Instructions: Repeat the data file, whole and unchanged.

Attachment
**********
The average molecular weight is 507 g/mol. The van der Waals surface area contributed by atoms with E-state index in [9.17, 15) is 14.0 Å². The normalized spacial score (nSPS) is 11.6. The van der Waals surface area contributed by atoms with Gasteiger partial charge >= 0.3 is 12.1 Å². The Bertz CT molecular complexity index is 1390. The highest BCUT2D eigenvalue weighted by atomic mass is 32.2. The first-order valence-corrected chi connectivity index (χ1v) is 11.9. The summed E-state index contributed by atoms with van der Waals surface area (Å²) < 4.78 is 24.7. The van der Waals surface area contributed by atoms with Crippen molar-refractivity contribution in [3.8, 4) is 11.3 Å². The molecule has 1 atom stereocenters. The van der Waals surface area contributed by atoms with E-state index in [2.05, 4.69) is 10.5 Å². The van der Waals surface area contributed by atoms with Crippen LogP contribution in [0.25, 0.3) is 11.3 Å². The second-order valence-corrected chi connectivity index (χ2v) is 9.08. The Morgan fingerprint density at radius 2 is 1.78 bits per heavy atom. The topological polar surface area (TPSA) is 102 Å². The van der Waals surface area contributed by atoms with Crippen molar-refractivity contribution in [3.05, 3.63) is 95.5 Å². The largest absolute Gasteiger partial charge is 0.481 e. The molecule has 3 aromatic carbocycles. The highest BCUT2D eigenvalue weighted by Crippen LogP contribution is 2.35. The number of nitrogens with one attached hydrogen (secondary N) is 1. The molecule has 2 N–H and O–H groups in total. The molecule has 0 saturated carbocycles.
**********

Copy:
The average molecular weight is 507 g/mol. The van der Waals surface area contributed by atoms with E-state index in [9.17, 15) is 14.0 Å². The normalized spacial score (nSPS) is 11.6. The van der Waals surface area contributed by atoms with Gasteiger partial charge >= 0.3 is 12.1 Å². The Bertz CT molecular complexity index is 1390. The highest BCUT2D eigenvalue weighted by atomic mass is 32.2. The first-order valence-corrected chi connectivity index (χ1v) is 11.9. The summed E-state index contributed by atoms with van der Waals surface area (Å²) < 4.78 is 24.7. The van der Waals surface area contributed by atoms with Crippen molar-refractivity contribution in [3.8, 4) is 11.3 Å². The molecule has 1 atom stereocenters. The van der Waals surface area contributed by atoms with E-state index in [2.05, 4.69) is 10.5 Å². The van der Waals surface area contributed by atoms with Crippen LogP contribution in [0.25, 0.3) is 11.3 Å². The second-order valence-corrected chi connectivity index (χ2v) is 9.08. The Morgan fingerprint density at radius 2 is 1.78 bits per heavy atom. The topological polar surface area (TPSA) is 102 Å². The van der Waals surface area contributed by atoms with Crippen molar-refractivity contribution in [3.05, 3.63) is 95.5 Å². The largest absolute Gasteiger partial charge is 0.481 e. The molecule has 3 aromatic carbocycles. The highest BCUT2D eigenvalue weighted by Crippen LogP contribution is 2.35. The number of nitrogens with one attached hydrogen (secondary N) is 1. The molecule has 2 N–H and O–H groups in total. The molecule has 0 saturated carbocycles.